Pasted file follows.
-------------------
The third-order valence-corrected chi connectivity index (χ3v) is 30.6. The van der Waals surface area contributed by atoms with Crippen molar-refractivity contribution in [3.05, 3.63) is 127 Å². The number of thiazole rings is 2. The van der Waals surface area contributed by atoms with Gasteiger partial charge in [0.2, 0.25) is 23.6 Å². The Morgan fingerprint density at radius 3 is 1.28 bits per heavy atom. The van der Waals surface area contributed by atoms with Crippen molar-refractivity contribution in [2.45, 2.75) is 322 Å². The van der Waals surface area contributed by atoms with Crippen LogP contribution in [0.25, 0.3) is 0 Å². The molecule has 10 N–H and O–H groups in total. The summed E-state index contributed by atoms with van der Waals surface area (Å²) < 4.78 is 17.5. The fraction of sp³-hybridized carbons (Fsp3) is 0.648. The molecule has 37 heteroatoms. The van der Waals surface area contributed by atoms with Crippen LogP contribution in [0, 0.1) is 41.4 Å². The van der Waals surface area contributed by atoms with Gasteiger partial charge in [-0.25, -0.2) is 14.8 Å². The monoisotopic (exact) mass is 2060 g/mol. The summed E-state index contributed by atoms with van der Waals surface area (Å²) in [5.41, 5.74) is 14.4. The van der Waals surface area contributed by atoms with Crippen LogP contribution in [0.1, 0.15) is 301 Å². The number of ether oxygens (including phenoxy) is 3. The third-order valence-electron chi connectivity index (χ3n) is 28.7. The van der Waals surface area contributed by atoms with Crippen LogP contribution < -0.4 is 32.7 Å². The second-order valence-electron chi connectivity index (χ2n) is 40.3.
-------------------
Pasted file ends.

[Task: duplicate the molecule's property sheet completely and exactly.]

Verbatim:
The third-order valence-corrected chi connectivity index (χ3v) is 30.6. The van der Waals surface area contributed by atoms with Crippen molar-refractivity contribution in [3.05, 3.63) is 127 Å². The number of thiazole rings is 2. The van der Waals surface area contributed by atoms with Gasteiger partial charge in [0.2, 0.25) is 23.6 Å². The Morgan fingerprint density at radius 3 is 1.28 bits per heavy atom. The van der Waals surface area contributed by atoms with Crippen molar-refractivity contribution in [2.45, 2.75) is 322 Å². The van der Waals surface area contributed by atoms with Crippen LogP contribution in [0.25, 0.3) is 0 Å². The molecule has 10 N–H and O–H groups in total. The summed E-state index contributed by atoms with van der Waals surface area (Å²) < 4.78 is 17.5. The fraction of sp³-hybridized carbons (Fsp3) is 0.648. The molecule has 37 heteroatoms. The van der Waals surface area contributed by atoms with Crippen LogP contribution in [0, 0.1) is 41.4 Å². The van der Waals surface area contributed by atoms with Gasteiger partial charge in [-0.25, -0.2) is 14.8 Å². The monoisotopic (exact) mass is 2060 g/mol. The summed E-state index contributed by atoms with van der Waals surface area (Å²) in [5.41, 5.74) is 14.4. The van der Waals surface area contributed by atoms with Crippen LogP contribution in [0.1, 0.15) is 301 Å². The number of ether oxygens (including phenoxy) is 3. The third-order valence-electron chi connectivity index (χ3n) is 28.7. The van der Waals surface area contributed by atoms with Crippen LogP contribution < -0.4 is 32.7 Å². The second-order valence-electron chi connectivity index (χ2n) is 40.3.